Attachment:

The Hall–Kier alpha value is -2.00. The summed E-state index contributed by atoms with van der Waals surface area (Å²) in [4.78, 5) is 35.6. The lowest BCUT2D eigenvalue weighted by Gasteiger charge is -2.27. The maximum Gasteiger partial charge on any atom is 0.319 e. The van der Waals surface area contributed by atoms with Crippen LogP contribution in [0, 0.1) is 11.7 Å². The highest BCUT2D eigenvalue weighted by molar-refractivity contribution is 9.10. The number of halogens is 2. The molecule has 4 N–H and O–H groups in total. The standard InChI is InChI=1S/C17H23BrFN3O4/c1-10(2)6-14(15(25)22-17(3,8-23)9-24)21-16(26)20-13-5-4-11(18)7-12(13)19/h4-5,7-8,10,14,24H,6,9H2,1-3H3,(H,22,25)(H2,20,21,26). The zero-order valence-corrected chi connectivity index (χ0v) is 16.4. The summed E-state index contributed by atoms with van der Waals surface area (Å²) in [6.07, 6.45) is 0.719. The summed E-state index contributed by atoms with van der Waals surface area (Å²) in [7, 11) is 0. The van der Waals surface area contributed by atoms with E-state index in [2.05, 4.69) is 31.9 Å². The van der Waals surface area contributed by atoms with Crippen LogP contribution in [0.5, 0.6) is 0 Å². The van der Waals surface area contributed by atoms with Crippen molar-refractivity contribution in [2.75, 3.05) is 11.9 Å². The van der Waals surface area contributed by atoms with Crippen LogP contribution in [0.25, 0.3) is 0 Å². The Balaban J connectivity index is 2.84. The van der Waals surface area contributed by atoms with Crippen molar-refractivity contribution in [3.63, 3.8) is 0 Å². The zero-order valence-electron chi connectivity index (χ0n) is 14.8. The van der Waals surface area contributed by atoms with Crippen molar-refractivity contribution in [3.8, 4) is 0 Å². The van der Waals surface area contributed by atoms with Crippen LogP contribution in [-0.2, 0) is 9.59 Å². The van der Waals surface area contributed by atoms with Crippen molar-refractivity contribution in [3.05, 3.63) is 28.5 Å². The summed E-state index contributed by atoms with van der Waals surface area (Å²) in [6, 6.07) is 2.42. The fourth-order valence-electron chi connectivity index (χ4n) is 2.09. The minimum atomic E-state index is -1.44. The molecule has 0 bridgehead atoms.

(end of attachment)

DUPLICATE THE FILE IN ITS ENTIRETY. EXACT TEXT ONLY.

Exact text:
The Hall–Kier alpha value is -2.00. The summed E-state index contributed by atoms with van der Waals surface area (Å²) in [4.78, 5) is 35.6. The lowest BCUT2D eigenvalue weighted by Gasteiger charge is -2.27. The maximum Gasteiger partial charge on any atom is 0.319 e. The van der Waals surface area contributed by atoms with Crippen LogP contribution in [0, 0.1) is 11.7 Å². The highest BCUT2D eigenvalue weighted by molar-refractivity contribution is 9.10. The number of halogens is 2. The molecule has 4 N–H and O–H groups in total. The standard InChI is InChI=1S/C17H23BrFN3O4/c1-10(2)6-14(15(25)22-17(3,8-23)9-24)21-16(26)20-13-5-4-11(18)7-12(13)19/h4-5,7-8,10,14,24H,6,9H2,1-3H3,(H,22,25)(H2,20,21,26). The zero-order valence-corrected chi connectivity index (χ0v) is 16.4. The summed E-state index contributed by atoms with van der Waals surface area (Å²) in [6.07, 6.45) is 0.719. The summed E-state index contributed by atoms with van der Waals surface area (Å²) in [7, 11) is 0. The van der Waals surface area contributed by atoms with E-state index in [2.05, 4.69) is 31.9 Å². The van der Waals surface area contributed by atoms with Crippen LogP contribution in [0.5, 0.6) is 0 Å². The van der Waals surface area contributed by atoms with Crippen molar-refractivity contribution in [2.75, 3.05) is 11.9 Å². The van der Waals surface area contributed by atoms with Crippen LogP contribution in [0.25, 0.3) is 0 Å². The Balaban J connectivity index is 2.84. The van der Waals surface area contributed by atoms with Crippen molar-refractivity contribution in [3.63, 3.8) is 0 Å². The zero-order valence-electron chi connectivity index (χ0n) is 14.8. The van der Waals surface area contributed by atoms with Crippen molar-refractivity contribution in [3.8, 4) is 0 Å². The van der Waals surface area contributed by atoms with Crippen LogP contribution in [-0.2, 0) is 9.59 Å². The van der Waals surface area contributed by atoms with Crippen molar-refractivity contribution in [3.05, 3.63) is 28.5 Å². The summed E-state index contributed by atoms with van der Waals surface area (Å²) in [6, 6.07) is 2.42. The fourth-order valence-electron chi connectivity index (χ4n) is 2.09. The minimum atomic E-state index is -1.44. The molecule has 0 bridgehead atoms.